“Jack Werren exemplifies the type of scholar deserving of a named professorship,” said Dean of the School of Arts and Sciences Joanna B. Olmsted, Ph.D., who has known Dr. Werren since he arrived at the University in 1986. “His stellar accomplishments in research coupled with his enthusiasm and talent in communicating his knowledge to students make him a fitting inaugural holder of the Nathaniel and Helen Wisch Professorship in Biology.”

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Davis Distinguished Professor in Pulmonary Medicine Installed

From left to right: Bob Davis, Christy Blume, Jeff Davis, Jan Steehler, and Dr. Patricia Sime

Dinner guests were treated to a first-class example of the power of professorships on June 13. Surrounded by family, friends, and members of the Medical Center and University communities, Patricia J. Sime, M.D. became the inaugural C. Jane Davis and C. Robert Davis Distinguished Professor in Pulmonary Medicine. The installation, held at the Witmer House, honored Dr. Sime for her exemplary work as an educator, researcher, and physician in the field of pulmonary medicine.

“Patricia is a great example of the power of funding a professorship, and its critical importance to the Medical Center and The Meliora Challenge,” said President Joel Seligman. The evening also recognized the late C. Robert (Bob) Davis and his late sister, Dr. C. Jane Davis, whose generous support of the professorship was inspired by a doctor who had a tremendous impact on their lives. That physician was Dr. Paul Levy, the Charles A. Dewey Professor of Medicine, at the School of Medicine and Dentistry, who had the honor of telling their moving story.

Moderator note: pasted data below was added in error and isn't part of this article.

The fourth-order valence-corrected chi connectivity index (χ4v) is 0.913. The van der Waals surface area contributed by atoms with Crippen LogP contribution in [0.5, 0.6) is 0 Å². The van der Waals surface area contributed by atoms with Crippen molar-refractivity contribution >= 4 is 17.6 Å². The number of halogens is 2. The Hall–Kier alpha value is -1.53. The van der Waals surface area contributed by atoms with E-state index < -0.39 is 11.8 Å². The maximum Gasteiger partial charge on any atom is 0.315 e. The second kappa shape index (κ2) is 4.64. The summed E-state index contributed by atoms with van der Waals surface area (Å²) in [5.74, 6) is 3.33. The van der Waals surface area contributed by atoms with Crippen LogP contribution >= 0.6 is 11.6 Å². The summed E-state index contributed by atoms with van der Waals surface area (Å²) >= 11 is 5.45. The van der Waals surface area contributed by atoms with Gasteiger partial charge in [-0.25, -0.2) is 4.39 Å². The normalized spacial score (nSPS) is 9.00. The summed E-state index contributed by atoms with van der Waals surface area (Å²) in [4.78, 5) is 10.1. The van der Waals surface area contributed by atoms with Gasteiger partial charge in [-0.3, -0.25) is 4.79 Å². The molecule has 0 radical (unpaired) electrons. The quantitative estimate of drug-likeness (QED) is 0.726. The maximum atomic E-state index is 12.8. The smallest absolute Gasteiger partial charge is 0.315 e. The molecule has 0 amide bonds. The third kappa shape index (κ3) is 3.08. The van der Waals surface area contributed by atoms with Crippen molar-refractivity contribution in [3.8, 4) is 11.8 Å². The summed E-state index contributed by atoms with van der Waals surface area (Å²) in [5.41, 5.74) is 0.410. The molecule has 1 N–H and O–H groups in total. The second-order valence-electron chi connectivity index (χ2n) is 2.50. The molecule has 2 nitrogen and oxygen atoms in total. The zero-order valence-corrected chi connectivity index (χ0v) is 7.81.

When her brother was diagnosed with mesothelioma in 1999, Dr. Davis became committed to funding research for pulmonary medicine. After being given six months to live, Mr. Davis enjoyed another eight years of life. The difference was attributed to Dr. Levy. It was his outstanding advice and care that inspired Dr. Davis to establish a bequest that would eventually fund the professorship.

"Support from families like the Davis family will help the Medical Center achieve its vision to be among the most innovative in the country,” said Bradford C. Berk, M.D., Ph.D., University Senior Vice President for Health Sciences and CEO of the Medical Center. “Philanthropy from donors like Bob and Jane allow us to improve the health of our community while advancing the science of medicine.”

Dr. Sime is changing lives as a world leader in pulmonary medicine, particularly in research of lung inflammation and fibrosis. She is chief of the Pulmonary and Critical Care Division and director of the Mary Parkes Center for Asthma, Allergy, and Pulmonary Care. Dr. Sime also holds national leadership positions in the American Thoracic Society, the Pulmonary Fibrosis Foundation, and the National Institutes of Health.

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Meliora Weekend
Save the Dates:
October 11–14, 2012

Veteran journalist Barbara Walters and comedian Craig Ferguson will be helping Rochester celebrate its 12th Meliora Weekend. Meliora Weekend is a University-wide celebration that combines homecoming, reunion, and family weekends. Please visit for more details.

Additionally, Eastman Weekend 2012, which includes Eastman family weekend, will take place simultaneously with Meliora Weekend. Registration materials will be mailed to Eastman alumni and parents, in August. Please visit for more details.